Following the latest revelations surrounding Anthony Weiner's online sex scandal, a new poll Monday shows that public support for the former congressman's mayoral bid has dropped dramatically in the two weeks since he held the top spot among likely voters. NY1's Grace Rauh filed the following report.
Anthony Weiner is taking a hit in the polls, as a new survey of likely Democratic voters by Quinnipiac University shows him now in fourth place.
The poll has City Council Speaker Christine Quinn in the lead with 27 percent of respondents supporting her. Public Advocate Bill de Blasio has shot up to second place with 21 percent and is effectively tied with former City Comptroller Bill Thompson with 20 percent.
Weiner, whose Quinnipiac poll numbers were at 25 percent on June 15, is now at 16 percent.
A majority of likely Democratic voters also say they want Weiner to end his campaign.
Weiner, however, has insisted repeatedly that he is not going anywhere.
"I am going to let the citizens of the city of New York decide who is going to be their mayor," said Weiner. "I am not going to ask pundits. I am not going to ask politicians. I am going to let the people decide."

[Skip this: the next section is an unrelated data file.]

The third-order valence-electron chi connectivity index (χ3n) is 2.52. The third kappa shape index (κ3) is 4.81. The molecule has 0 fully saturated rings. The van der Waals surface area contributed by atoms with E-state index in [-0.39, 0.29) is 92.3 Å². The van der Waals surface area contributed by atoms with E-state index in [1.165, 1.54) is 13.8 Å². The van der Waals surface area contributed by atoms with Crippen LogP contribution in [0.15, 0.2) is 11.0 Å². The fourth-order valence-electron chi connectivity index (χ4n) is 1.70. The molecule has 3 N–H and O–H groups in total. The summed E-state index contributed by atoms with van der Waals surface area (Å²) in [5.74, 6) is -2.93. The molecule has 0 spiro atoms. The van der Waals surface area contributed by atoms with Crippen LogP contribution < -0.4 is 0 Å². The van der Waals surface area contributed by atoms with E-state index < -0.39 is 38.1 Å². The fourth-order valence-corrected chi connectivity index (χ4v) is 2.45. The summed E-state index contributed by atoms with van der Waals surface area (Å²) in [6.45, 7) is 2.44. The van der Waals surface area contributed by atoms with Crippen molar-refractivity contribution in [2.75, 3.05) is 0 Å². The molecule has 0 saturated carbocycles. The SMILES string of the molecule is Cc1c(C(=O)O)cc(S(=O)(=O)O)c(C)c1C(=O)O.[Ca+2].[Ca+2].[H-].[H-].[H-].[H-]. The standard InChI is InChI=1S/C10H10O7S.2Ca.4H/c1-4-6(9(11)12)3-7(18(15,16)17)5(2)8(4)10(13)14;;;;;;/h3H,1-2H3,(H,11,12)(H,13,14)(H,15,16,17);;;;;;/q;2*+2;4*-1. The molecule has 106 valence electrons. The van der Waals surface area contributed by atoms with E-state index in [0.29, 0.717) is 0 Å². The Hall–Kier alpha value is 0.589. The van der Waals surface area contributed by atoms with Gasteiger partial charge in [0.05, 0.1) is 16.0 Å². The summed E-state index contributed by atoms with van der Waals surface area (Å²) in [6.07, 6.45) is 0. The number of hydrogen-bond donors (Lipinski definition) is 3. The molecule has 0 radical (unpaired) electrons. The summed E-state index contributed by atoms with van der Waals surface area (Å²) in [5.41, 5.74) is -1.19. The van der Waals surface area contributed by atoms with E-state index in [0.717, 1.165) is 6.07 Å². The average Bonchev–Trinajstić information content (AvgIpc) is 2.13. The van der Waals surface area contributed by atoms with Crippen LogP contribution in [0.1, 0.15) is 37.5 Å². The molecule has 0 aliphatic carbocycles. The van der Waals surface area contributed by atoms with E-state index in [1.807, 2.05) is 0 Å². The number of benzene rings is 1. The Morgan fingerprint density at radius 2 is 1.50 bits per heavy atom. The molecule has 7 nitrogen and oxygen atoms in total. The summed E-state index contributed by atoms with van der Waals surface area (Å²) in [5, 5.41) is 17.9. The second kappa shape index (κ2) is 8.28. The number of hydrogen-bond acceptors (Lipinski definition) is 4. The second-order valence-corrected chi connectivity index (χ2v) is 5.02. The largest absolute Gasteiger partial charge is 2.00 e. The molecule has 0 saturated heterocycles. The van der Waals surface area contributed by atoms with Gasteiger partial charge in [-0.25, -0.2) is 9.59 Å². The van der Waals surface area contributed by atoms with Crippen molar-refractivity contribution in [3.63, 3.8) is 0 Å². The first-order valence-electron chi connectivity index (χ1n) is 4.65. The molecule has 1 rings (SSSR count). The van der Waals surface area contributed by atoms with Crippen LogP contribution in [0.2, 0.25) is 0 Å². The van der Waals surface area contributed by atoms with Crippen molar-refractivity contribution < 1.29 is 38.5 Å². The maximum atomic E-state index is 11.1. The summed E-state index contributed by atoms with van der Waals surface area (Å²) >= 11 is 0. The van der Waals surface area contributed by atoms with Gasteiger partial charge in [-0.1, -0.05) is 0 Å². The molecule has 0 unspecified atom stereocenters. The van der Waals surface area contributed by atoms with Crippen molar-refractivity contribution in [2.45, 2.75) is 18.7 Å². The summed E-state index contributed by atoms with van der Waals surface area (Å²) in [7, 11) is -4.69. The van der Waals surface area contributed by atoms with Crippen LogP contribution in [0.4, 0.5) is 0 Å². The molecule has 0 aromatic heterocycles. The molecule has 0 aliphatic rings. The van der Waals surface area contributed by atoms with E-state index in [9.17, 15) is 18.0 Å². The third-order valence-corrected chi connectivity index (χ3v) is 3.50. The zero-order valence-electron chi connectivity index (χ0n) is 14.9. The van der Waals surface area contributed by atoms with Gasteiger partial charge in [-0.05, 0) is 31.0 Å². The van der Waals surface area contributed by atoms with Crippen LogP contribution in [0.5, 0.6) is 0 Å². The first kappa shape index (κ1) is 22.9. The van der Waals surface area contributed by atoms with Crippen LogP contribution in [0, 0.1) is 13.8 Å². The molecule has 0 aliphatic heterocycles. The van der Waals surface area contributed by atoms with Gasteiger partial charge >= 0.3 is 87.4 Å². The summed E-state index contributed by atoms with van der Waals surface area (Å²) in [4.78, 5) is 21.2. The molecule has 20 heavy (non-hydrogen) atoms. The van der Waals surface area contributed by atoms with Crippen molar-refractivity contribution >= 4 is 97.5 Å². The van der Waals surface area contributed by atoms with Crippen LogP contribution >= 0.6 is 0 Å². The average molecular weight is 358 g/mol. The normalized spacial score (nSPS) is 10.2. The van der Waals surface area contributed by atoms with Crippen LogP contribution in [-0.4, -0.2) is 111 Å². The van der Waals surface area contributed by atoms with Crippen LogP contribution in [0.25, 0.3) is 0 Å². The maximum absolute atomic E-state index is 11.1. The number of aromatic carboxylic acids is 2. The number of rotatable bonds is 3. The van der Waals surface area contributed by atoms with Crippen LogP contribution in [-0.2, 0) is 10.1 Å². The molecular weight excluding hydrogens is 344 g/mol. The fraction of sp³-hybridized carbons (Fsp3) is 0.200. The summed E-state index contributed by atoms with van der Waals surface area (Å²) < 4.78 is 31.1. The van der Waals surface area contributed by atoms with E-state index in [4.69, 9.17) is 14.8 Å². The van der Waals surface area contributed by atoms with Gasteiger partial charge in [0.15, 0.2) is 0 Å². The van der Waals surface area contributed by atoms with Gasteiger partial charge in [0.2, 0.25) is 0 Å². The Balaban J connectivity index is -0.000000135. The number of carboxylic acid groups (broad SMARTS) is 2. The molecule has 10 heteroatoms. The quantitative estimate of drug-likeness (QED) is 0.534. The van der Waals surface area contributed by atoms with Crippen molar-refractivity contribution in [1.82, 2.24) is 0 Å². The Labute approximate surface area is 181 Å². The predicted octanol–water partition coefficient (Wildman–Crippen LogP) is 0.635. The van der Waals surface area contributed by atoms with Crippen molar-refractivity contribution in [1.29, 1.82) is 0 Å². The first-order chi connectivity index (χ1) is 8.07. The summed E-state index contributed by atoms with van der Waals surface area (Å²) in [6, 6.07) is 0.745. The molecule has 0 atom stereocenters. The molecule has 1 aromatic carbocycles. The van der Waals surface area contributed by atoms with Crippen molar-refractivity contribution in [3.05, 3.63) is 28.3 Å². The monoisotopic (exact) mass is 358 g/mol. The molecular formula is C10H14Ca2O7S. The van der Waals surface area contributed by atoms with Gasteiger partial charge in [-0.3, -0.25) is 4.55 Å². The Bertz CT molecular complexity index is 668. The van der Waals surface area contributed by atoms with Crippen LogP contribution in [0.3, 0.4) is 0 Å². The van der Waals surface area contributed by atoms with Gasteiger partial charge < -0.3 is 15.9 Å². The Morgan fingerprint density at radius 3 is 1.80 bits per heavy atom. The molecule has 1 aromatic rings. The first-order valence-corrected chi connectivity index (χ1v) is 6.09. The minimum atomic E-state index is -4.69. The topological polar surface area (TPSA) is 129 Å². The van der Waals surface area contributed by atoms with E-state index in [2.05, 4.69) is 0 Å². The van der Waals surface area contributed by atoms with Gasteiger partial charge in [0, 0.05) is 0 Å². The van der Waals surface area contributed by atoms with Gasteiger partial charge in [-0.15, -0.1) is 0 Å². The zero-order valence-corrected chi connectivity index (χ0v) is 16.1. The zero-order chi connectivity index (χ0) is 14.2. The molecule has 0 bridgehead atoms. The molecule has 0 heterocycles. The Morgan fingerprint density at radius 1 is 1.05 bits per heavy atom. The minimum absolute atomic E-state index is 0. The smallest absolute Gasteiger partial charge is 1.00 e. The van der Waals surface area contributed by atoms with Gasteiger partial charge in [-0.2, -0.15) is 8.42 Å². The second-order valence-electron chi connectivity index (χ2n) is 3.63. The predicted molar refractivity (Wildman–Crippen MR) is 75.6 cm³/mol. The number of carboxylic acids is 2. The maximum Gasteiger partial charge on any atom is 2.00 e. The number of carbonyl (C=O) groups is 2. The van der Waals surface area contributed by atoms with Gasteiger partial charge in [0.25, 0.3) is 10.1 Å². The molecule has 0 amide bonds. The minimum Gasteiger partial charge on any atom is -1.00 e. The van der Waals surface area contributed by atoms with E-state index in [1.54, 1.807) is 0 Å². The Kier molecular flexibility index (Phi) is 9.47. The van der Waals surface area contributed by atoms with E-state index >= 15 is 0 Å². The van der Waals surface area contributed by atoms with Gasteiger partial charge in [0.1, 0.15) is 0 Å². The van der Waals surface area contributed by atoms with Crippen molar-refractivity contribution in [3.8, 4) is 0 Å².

The poll is good news for de Blasio, who says New Yorkers like his ideas.
"They want fundamental change," said de Blasio. "They want things like I have proposed, like a tax on the wealthy for early childhood education and after-school. They want efforts to help low-wage workers do a little better. That's what they want to see from their next mayor and it shows in this poll."
Weiner is trying to forge ahead with his campaign, despite an uproar over his recent admission that he kept sending sexual messages and photographs to women online even after resigning from Congress.
On Monday, he campaigned at a senior center in Flushing, Queens.
"He did not do anything against the law," said supporter Ethel Chen of the American Chinese Women's Association of New York. "He did not call a prostitute. He did not have an affair. We are looking for a can-do candidate. We are not looking for a priest."
But for former Governor Eliot Spitzer, Weiner's behavior seems to have crossed the line. Spitzer, who saw his governorship end over a prostitution scandal, is now running for city comptroller.
Appearing on MSNBC's "Hardball," Spitzer was asked by host Chris Matthews, "You're not going to vote for Anthony Weiner, can you just say that now? You don't think he should be mayor of New York?"
"Fair point," Spitzer replied. "That is correct."
Weiner says he is not taking his cues from politicians, pundits or the newspaper headlines.
It seems his fate will rest with the voters.